New Jersey Supreme Court Clears Gov. Murphy's $10 Billion Borrowing Plan
By Joseph De Avila
The New Jersey Supreme Court upheld a law giving the state the
authority to borrow $9.9 billion to cover a budget shortfall
stemming from the coronavirus shutdown.
The state's Republican Party and other GOP lawmakers challenged
the new measure on constitutional grounds and argued that a
previous state Supreme Court ruling forbids counting borrowed money
as revenue to balance the budget.
In a unanimous decision written by Chief Justice Stuart Rabner,
the state's top court determined that the new measure was
constitutional because it met an exemption for an emergency caused
by a disaster. But the court said it wasn't judging whether the law
was wise public policy.
"Like so much else brought on by Covid-19, the legal issue
before the court is unprecedented," Chief Justice Rabner wrote.
"Laypeople, scientists and legal scholars alike would agree that
Covid-19 is a true disaster with widespread consequences. The
pandemic has caused a health emergency, a broad-based economic one
that has devastated many individuals and families and a fiscal
crisis for the state."
Doug Steinhardt, chairman of the New Jersey Republican Party,
said the GOP was compelled to challenge the new law because it was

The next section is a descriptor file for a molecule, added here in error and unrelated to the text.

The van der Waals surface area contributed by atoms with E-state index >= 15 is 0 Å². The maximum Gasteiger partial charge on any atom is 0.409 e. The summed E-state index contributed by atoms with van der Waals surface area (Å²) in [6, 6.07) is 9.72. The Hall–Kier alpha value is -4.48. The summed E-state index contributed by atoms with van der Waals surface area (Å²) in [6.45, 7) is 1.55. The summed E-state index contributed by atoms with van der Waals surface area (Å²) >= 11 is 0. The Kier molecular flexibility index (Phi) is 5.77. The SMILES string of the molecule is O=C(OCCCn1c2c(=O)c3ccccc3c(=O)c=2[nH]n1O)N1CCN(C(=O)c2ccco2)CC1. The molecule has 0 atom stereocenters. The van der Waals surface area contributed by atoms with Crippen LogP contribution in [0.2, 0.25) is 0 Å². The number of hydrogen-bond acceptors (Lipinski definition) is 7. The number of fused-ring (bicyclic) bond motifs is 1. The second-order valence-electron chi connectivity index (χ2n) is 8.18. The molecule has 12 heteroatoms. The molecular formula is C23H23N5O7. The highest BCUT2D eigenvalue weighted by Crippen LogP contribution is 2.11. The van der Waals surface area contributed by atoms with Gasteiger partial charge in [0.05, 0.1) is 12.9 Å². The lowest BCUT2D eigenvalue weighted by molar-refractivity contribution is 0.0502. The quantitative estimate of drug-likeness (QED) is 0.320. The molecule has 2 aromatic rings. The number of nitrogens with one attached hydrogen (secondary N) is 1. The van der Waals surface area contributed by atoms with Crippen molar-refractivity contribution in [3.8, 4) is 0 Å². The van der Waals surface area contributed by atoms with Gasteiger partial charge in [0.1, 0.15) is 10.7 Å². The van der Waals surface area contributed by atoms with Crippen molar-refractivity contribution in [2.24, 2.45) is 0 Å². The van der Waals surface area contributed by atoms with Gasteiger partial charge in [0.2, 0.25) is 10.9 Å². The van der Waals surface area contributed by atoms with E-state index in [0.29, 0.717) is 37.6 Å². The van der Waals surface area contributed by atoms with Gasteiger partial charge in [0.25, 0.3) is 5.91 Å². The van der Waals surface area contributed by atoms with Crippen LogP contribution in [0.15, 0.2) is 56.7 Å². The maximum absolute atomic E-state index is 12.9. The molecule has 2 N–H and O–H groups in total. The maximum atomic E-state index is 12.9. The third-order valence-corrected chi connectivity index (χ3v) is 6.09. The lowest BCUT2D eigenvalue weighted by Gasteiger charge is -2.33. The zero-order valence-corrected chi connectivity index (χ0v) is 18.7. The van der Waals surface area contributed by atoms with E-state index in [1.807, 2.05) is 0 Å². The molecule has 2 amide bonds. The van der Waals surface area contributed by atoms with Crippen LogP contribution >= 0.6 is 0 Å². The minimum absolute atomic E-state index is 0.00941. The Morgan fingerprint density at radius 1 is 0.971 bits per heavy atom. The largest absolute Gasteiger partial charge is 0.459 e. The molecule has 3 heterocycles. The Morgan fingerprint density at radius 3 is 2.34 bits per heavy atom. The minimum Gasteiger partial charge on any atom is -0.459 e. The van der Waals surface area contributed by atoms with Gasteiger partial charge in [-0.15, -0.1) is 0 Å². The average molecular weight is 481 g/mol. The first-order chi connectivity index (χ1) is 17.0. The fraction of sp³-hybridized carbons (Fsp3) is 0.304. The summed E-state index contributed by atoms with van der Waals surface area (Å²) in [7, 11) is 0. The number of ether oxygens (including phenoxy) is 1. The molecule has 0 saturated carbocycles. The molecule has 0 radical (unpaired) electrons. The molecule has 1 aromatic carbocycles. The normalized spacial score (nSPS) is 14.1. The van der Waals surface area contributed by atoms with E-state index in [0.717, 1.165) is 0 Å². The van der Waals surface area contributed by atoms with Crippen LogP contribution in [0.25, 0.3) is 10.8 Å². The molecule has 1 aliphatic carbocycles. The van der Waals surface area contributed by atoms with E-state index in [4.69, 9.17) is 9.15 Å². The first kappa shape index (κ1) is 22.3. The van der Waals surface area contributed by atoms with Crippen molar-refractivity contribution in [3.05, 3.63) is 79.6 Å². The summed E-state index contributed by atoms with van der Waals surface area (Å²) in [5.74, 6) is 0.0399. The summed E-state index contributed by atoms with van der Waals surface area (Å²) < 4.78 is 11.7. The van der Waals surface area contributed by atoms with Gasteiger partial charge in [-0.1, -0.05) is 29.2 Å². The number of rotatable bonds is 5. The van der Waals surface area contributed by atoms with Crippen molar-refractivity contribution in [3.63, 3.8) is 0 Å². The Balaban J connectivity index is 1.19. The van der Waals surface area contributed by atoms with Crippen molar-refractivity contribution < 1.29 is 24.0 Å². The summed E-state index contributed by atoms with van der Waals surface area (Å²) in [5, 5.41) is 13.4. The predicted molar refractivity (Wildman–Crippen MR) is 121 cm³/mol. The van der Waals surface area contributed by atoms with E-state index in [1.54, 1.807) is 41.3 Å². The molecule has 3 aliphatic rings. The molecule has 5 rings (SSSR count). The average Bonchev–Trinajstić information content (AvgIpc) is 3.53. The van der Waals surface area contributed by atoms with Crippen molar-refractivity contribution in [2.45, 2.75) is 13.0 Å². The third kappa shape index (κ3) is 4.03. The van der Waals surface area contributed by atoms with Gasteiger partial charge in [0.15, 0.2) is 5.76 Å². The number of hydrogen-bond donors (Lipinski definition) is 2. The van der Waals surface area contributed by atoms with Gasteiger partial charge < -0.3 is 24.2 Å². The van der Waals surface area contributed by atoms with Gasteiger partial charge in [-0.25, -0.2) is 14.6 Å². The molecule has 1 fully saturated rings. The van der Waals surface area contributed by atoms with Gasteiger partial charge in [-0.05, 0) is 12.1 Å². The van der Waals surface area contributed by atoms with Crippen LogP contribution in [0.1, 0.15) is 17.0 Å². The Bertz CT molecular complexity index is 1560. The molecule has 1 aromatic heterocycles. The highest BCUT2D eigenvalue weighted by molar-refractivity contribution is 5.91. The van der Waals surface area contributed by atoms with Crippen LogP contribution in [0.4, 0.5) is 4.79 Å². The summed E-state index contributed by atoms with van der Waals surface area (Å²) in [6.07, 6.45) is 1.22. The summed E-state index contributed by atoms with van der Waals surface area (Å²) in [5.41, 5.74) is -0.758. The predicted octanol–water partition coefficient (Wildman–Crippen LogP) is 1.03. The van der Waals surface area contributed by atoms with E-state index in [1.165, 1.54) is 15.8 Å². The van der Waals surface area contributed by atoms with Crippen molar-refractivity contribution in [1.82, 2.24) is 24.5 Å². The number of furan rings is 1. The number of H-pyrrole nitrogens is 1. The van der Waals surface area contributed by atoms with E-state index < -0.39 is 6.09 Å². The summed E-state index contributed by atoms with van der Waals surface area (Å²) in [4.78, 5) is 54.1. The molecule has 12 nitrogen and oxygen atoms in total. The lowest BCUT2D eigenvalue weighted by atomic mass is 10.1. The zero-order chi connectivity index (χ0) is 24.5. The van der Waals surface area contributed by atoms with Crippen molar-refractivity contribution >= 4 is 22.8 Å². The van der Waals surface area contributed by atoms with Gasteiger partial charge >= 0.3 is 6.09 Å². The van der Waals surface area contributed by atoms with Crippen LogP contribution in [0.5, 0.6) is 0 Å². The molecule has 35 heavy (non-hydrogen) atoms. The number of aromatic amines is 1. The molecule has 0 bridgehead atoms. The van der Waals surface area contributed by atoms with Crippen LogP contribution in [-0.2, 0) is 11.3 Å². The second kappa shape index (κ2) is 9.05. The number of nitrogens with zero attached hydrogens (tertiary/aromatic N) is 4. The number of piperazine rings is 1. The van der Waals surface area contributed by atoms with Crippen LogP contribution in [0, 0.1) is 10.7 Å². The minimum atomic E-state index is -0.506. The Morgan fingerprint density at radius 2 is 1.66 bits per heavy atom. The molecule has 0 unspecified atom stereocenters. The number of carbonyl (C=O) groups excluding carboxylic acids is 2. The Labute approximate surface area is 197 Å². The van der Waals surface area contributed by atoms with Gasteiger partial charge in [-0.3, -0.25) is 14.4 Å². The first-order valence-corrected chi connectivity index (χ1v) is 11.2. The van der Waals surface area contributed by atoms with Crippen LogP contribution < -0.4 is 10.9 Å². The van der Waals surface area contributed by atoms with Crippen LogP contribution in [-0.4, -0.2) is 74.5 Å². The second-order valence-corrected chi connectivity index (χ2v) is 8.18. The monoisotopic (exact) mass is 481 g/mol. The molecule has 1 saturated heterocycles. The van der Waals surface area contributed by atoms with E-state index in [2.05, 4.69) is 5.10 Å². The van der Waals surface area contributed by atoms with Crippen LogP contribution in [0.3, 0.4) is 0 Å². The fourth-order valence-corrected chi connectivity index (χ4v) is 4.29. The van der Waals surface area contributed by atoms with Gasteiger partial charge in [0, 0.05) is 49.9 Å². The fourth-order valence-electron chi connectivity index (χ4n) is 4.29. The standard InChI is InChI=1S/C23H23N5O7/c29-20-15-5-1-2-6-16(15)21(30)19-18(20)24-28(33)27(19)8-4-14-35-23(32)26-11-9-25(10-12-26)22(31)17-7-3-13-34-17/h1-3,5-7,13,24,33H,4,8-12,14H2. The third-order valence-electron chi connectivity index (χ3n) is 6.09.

"This decision confirms that all three branches of the New
Jersey state government are firmly in the grasp of the Democrat
Party," Mr. Steinhardt said. "The only way to put an end to out of
control spending is to send more Republicans to Trenton."
Democratic Gov. Phil Murphy signed the law last month and it was
passed by the state Legislature, also controlled by Democrats,
along partisan lines.
The state Department of the Treasury has estimated that tax
revenue will come up short by $9.2 billion through June 2021.
Supporters of the law said the state will be forced to make steep
budget cuts if they can't borrow money to fill a yawning budget
Mr. Murphy said he welcomed the state's Supreme Court's
"The alternative would've been something that no one up here or
anywhere would have wanted to experience," Mr. Murphy said at an
unrelated news conference Wednesday. "Our schools can be funded,
our residents and communities can be protected and our state can
Peter Verniero, a former justice of the New Jersey Supreme Court
and former state attorney general, said, "The COVID-19 pandemic was
central to the court's historic decision" and paved the way for the
state to borrow funds without voter approval.
The court's ruling set caps on how much New Jersey can borrow,
limiting the amount to no more than the state's projected shortfall
as caused by the pandemic. Those revenue figures must be certified
by the state, under the ruling from the court.
The court "recognized constitutional guardrails to caution
against future borrowing that might be unrelated to a genuine
emergency," Mr. Verniero said.
Write to Joseph De Avila at firstname.lastname@example.org
(END) Dow Jones Newswires
August 12, 2020 16:36 ET (20:36 GMT)
Copyright (c) 2020 Dow Jones & Company, Inc.